Here are shown the coolers installed:





When I started to fab the cathode line, I found the first of many problems with this design. There was no way I could connect the resonator to the cathodes of the tubes. I played with some finger stock but was not happy with that. I eventually wound up using the YU1AW technique of matching with discreet components.  This is a photo of the completed cathode compartment:



Left center are the filament chokes. Just to the right of the chokes is the cathode matching network comprised of two small piston trimmer caps and a small inductor. The dark strip in the center is just a piece of black tape covering some unused holes.  Next to that is the cathode bias circuit which provides the necessary 30 or so volts bias. Next right is the anode tuning mechanism which pulls down on the flapper cap.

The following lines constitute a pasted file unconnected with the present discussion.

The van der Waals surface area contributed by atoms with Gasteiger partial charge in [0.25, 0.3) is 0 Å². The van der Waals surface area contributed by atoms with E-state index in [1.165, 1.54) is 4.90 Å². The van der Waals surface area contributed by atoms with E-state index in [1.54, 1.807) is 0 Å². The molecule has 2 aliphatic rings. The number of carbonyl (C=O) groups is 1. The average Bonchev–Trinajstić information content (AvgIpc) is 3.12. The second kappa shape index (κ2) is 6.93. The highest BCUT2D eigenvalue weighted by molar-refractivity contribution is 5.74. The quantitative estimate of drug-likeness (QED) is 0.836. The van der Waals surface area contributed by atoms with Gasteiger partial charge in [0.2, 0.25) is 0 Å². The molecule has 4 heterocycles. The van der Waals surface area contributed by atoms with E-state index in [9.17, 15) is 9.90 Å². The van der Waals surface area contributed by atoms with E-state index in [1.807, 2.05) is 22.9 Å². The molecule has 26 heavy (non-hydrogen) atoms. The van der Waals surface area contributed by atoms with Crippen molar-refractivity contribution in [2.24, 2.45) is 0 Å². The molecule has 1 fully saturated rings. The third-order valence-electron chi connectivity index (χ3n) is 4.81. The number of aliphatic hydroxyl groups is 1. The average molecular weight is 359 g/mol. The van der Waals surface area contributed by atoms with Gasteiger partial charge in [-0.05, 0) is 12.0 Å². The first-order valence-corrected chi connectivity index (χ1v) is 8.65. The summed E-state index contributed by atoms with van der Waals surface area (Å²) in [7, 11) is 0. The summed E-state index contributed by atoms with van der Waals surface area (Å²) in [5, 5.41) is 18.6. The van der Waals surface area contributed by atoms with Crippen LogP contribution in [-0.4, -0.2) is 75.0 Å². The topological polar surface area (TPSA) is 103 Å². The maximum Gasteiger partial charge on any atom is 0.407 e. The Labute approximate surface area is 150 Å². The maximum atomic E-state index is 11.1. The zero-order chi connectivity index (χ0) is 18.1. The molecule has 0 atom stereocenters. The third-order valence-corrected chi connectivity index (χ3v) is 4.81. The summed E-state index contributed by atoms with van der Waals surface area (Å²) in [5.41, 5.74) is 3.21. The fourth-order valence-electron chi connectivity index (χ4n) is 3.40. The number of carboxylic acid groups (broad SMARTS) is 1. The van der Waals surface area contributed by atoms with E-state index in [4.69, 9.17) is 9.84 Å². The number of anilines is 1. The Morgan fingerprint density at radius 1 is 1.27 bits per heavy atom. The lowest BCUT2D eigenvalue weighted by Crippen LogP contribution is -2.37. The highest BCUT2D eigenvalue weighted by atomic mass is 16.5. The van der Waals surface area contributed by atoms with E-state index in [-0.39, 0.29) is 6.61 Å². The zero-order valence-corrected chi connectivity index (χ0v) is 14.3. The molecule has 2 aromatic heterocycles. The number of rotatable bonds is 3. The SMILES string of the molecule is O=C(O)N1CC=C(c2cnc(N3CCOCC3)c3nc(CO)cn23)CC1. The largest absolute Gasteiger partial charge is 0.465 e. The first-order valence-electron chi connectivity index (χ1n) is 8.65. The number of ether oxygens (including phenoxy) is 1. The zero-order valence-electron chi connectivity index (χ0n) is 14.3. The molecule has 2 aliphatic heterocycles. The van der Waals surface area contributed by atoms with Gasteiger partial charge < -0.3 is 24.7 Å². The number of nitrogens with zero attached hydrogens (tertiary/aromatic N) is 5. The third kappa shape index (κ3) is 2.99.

After the cathode compartment was sorted out, I tried tuning up the anode compartment with my network analyzer and found it was way out of band. A slight tweak of the anode resonator length got everything to tune OK but it was later discovered that the line length was correct and the "flappers" (tune cap and load cap) needed to be shortened instead.

When power was finally apply, the power output was much lower than hoped for and there was a lot of thermal drift. All this made it unusable for EME service. To make a very long story somewhat shorter, I discovered that there were a number of problems contributing to the poor performance.

The first problem I found was anode resonator efficiency.